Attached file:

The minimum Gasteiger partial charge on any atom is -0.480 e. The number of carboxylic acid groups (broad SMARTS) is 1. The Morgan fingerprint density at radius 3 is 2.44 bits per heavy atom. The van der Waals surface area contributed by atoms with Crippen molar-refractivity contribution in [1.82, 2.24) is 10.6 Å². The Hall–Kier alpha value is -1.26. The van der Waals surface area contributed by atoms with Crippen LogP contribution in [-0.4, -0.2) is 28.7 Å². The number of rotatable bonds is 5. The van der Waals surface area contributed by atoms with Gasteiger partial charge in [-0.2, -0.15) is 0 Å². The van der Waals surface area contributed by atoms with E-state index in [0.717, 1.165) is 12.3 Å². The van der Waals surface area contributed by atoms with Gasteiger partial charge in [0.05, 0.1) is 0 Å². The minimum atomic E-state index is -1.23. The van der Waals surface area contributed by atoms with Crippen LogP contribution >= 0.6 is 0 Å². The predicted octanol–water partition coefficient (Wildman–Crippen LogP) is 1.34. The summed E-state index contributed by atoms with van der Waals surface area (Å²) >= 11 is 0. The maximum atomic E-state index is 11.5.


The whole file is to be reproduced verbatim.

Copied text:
The minimum Gasteiger partial charge on any atom is -0.480 e. The number of carboxylic acid groups (broad SMARTS) is 1. The Morgan fingerprint density at radius 3 is 2.44 bits per heavy atom. The van der Waals surface area contributed by atoms with Crippen molar-refractivity contribution in [1.82, 2.24) is 10.6 Å². The Hall–Kier alpha value is -1.26. The van der Waals surface area contributed by atoms with Crippen LogP contribution in [-0.4, -0.2) is 28.7 Å². The number of rotatable bonds is 5. The van der Waals surface area contributed by atoms with Gasteiger partial charge in [-0.2, -0.15) is 0 Å². The van der Waals surface area contributed by atoms with E-state index in [0.717, 1.165) is 12.3 Å². The van der Waals surface area contributed by atoms with Gasteiger partial charge in [0.05, 0.1) is 0 Å². The minimum atomic E-state index is -1.23. The van der Waals surface area contributed by atoms with Crippen LogP contribution >= 0.6 is 0 Å². The predicted octanol–water partition coefficient (Wildman–Crippen LogP) is 1.34. The summed E-state index contributed by atoms with van der Waals surface area (Å²) >= 11 is 0. The maximum atomic E-state index is 11.5.